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Speed Camera Lottery Proven to Actually Slow Drivers

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When shaping a child's behavior, every parent has to find the right balance between reward and punishment. Chastise every single indiscretion and you diminish the child's esteem. Compensate every act of good behavior and the child becomes more demanding. But somewhere in between over-indulgence and under-appreciative, a child can mature and enter the world a well-rounded individual with reasonable expectations.

However, it's a balance rarely seen once we reach adulthood. In fact, when was the last time you benefited from an award system -- particularly one that isn't structured so the reward is actually an absence of punishment? Health insurance, mortgages, state and federal laws, taxes, credit card payments, even your job. Buckle down, do the right thing, and your reward is you stay out debt and prison. Maybe.

So it would be a huge surprise to see -- of all organizations -- a motor vehicle bureau introduce a system that actually rewards good drivers. But Volkswagen presents compelling evidence that it would be in everyone's best interest.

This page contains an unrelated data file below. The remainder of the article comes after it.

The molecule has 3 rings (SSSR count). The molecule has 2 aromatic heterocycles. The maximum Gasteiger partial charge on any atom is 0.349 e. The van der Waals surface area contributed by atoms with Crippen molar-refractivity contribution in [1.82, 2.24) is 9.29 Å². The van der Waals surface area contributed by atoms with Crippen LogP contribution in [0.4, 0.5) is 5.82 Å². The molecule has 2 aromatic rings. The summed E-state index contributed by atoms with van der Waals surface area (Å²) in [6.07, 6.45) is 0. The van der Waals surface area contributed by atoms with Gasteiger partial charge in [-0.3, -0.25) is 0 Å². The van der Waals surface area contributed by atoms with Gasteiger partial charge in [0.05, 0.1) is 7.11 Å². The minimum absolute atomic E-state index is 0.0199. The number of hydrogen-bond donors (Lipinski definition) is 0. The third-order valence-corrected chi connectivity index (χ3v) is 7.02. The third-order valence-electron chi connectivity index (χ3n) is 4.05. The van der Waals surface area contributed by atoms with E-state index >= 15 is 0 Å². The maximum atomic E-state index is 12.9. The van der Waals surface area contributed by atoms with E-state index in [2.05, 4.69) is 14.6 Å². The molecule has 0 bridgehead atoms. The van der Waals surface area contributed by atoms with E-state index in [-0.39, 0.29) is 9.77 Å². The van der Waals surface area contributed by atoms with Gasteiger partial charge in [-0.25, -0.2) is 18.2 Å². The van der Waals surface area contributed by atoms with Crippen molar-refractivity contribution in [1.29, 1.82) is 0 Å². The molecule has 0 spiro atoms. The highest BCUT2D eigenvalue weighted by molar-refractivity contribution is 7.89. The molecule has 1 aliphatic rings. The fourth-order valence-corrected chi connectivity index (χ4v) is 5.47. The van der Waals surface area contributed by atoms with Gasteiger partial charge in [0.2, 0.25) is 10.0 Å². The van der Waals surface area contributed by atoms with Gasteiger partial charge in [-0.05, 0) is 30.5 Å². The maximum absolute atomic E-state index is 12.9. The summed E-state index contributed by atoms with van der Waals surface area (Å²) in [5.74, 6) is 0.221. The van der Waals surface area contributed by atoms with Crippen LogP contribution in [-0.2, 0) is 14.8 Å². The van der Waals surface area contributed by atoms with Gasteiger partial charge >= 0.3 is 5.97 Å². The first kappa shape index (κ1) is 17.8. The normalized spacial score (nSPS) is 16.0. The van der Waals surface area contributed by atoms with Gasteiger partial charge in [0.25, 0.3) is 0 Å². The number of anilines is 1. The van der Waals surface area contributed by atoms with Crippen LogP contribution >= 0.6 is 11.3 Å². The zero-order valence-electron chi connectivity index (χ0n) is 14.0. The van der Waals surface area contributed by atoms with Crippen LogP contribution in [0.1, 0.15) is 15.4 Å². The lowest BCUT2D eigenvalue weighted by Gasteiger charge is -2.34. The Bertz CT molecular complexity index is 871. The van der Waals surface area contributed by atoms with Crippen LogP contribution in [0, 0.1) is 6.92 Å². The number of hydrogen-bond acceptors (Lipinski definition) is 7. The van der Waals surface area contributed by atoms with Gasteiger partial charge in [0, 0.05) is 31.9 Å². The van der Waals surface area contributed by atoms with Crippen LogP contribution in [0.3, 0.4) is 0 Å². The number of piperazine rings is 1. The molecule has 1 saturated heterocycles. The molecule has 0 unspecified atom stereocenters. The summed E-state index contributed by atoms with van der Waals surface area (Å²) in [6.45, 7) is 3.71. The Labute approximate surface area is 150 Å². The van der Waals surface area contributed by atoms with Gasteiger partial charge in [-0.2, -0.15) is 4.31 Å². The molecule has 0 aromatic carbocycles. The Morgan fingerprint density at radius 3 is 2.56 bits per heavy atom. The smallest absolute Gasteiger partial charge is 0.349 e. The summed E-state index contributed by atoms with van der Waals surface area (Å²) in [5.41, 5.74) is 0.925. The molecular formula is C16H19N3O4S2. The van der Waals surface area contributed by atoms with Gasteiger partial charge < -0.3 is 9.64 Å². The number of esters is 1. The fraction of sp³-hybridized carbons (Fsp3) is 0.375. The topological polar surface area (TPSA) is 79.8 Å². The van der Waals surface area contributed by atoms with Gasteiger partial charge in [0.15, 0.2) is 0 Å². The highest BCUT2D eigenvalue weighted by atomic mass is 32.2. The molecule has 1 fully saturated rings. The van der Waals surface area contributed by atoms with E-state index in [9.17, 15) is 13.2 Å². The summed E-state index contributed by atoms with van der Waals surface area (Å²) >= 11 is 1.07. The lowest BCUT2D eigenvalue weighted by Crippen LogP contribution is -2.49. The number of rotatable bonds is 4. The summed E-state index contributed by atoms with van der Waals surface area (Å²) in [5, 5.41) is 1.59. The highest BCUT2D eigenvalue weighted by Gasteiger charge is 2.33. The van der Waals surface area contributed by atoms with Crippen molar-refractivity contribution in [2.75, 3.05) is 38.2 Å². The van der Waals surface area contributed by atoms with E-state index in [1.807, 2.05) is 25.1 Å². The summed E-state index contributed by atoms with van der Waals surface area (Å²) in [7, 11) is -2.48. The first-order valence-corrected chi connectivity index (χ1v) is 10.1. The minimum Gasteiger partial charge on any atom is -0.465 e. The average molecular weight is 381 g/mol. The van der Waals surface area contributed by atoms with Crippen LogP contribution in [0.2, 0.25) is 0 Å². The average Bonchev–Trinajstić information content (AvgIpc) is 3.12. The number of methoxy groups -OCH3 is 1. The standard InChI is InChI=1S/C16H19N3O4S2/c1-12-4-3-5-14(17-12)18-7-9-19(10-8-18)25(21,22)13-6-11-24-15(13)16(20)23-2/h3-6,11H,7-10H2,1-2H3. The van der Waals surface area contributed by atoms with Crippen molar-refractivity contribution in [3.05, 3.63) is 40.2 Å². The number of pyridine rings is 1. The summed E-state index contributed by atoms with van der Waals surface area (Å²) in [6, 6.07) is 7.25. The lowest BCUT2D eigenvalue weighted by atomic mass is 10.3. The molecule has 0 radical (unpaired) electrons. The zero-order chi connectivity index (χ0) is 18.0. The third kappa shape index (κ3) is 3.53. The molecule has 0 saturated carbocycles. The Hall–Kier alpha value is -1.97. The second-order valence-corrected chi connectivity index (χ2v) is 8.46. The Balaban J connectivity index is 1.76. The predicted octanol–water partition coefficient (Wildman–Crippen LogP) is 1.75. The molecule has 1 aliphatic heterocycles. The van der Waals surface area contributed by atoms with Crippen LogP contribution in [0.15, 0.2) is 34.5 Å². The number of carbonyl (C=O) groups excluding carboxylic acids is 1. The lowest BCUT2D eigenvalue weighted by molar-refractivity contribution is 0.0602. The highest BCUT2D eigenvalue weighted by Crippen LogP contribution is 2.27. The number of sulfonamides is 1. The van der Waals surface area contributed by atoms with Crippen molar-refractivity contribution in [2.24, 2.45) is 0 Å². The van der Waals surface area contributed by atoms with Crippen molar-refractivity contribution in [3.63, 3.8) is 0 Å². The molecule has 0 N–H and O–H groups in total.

Earlier this year, Volkswagen ran a contest to collect ideas that made environmental protection, safer driving, and increased public transportation more enjoyable. The winners -- assembled under the project dubbed The Fun Theory -- would see their concept into fruition. And this year's winner, Kevin Richardson's Speed Camera Lottery, was demoed in Stockholm, Sweden.

Here is a video demonstrating the concept.

For anyone driving over the speed limit, the traffic camera would work in its traditional fashion: photographic license plates and fining the drivers. However, law-abiding motorists driving under the limit would also have their license photographed but then entered into a lottery where they can randomly win a portion of the fine payments.

The three-day test of the camera warranted impressive results. Before it was erected, the average speed on the street was 32 kilometers per hour. But when the camera was put up -- despite the drivers being unaware it wouldn't issue fines or rewards -- traffic slowed to an average 25 kilometers per hour. That's a 22% decrease.

The New York Times reports that traffic designers have yet to approach Richardson to permanently install Speed Camera Lottery devices, which stands to reason. Anyone who's set foot in a DMV knows the organization doesn't have sympathy, logic, or sound management at the top of its to-do list.
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